It will be interesting to see whether Pete Hidy's reputation will be adversely affected in some circles by the skepticism over "mimicry." He believed in it and tied flies with this in mind long before LaFontaine's book appeared. Gunnar Johnson also promoted tying flymphs with hydrofuge materials, and illustrated it in FLYMFER. Both of them, however, adhered to natural materials, avoiding synthetics. I doubt I will ever find any documentation about how Pete came to this belief in mimicry (the bubbles) that he published in 1973. One thing is certain, both Pete and Gunnar were exceedingly fastidious about the "minutiae," which, as you say Otter, is what really matters in the long run. Personally, I have a long way to go to achieve anything close to that.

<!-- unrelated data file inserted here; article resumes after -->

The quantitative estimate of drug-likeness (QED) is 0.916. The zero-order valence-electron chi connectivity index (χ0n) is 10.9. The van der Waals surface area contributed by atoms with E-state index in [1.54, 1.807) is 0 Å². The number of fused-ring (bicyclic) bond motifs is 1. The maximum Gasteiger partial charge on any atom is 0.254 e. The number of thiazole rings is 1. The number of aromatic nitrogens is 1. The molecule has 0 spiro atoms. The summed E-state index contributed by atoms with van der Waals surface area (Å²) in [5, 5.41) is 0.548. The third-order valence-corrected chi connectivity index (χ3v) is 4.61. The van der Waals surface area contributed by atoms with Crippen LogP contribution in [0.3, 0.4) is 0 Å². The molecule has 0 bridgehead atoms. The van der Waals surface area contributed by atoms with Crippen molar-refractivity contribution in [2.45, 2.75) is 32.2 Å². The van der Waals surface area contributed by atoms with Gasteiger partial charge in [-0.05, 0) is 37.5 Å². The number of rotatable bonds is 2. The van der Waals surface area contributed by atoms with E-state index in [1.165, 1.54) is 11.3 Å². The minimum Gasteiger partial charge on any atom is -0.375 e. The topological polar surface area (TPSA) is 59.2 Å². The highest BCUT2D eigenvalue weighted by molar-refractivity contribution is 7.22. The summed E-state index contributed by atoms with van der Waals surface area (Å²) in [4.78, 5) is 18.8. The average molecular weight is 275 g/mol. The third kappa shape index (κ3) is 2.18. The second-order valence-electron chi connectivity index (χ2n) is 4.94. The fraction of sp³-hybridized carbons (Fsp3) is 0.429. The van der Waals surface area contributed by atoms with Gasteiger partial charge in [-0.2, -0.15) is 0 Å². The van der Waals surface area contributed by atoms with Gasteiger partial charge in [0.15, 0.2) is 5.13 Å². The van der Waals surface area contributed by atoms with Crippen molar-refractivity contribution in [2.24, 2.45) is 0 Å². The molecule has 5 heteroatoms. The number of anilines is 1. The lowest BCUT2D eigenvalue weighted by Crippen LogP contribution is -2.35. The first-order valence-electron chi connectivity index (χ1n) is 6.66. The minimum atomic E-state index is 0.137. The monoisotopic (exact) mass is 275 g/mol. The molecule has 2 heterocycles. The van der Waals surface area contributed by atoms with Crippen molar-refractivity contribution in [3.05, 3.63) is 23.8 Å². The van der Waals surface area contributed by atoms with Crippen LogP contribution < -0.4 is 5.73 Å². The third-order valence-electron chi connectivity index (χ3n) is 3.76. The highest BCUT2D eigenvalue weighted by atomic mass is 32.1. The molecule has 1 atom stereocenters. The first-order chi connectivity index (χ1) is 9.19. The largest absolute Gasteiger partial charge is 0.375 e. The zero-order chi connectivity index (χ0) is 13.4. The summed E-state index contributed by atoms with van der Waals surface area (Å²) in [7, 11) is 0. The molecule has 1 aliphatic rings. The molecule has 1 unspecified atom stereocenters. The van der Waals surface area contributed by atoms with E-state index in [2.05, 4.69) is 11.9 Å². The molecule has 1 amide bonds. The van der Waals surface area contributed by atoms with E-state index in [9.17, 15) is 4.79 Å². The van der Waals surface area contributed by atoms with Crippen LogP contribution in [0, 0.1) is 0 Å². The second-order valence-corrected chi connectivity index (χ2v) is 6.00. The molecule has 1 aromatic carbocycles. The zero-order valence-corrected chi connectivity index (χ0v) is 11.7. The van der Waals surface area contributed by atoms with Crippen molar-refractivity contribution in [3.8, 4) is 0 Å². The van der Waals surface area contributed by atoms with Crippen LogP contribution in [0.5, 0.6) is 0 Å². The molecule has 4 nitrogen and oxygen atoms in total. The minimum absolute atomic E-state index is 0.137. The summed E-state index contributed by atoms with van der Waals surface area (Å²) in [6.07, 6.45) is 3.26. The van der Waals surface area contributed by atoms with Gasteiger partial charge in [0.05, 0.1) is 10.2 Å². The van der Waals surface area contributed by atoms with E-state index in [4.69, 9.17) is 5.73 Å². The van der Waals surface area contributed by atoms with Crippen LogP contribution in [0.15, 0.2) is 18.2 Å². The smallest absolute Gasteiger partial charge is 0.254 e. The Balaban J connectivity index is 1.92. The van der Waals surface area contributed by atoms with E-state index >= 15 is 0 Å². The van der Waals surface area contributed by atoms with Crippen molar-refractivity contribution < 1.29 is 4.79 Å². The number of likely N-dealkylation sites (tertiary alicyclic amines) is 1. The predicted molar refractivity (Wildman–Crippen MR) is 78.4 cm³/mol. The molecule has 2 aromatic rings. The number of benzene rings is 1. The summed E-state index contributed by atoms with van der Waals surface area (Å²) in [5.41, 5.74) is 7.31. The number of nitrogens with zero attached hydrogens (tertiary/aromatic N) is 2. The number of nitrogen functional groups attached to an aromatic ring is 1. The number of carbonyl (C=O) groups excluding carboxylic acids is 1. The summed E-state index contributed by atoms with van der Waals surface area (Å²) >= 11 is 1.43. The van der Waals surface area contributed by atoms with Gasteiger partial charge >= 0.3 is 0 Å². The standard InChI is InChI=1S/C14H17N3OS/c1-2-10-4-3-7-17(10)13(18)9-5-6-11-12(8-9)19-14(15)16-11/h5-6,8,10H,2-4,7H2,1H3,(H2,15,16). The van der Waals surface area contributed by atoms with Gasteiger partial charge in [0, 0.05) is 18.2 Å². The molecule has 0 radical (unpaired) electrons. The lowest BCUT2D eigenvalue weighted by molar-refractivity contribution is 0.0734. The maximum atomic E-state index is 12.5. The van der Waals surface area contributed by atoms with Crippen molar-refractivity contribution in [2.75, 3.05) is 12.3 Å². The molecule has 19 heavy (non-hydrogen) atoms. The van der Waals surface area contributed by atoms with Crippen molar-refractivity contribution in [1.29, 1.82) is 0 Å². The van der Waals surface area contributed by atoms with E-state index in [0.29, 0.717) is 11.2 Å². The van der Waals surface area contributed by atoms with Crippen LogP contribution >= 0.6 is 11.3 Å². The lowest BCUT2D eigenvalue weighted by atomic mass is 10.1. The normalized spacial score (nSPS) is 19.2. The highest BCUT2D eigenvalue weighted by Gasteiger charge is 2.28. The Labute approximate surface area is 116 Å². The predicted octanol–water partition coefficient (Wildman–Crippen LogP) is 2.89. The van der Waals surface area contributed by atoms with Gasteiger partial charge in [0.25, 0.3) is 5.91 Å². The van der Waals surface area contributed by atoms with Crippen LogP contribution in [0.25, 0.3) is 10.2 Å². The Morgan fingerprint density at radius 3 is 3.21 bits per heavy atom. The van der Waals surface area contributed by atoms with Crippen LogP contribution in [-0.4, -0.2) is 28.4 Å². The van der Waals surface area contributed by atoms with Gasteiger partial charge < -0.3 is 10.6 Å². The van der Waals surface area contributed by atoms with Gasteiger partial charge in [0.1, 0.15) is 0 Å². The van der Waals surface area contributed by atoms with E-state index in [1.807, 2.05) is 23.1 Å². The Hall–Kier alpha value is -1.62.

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Otter
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Re: March Brown design drafts

Post by Otter » Wed Jan 25, 2012 8:04 am

Ginger, in my view mimicry is what any imitative fly is about, though at times it is hard to get a handle on why certain patterns work in particular hatches. This is where one is forced to leave one's thought processes to one side and accept that the pattern works or choose not to fish it cause we cannot explain why it works :) In the design and in the fishing of a fly we hope to mimic the natural and the better we do that the more success we will have.
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Roadkill
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Re: March Brown design drafts

Post by Roadkill » Wed Jan 25, 2012 12:15 pm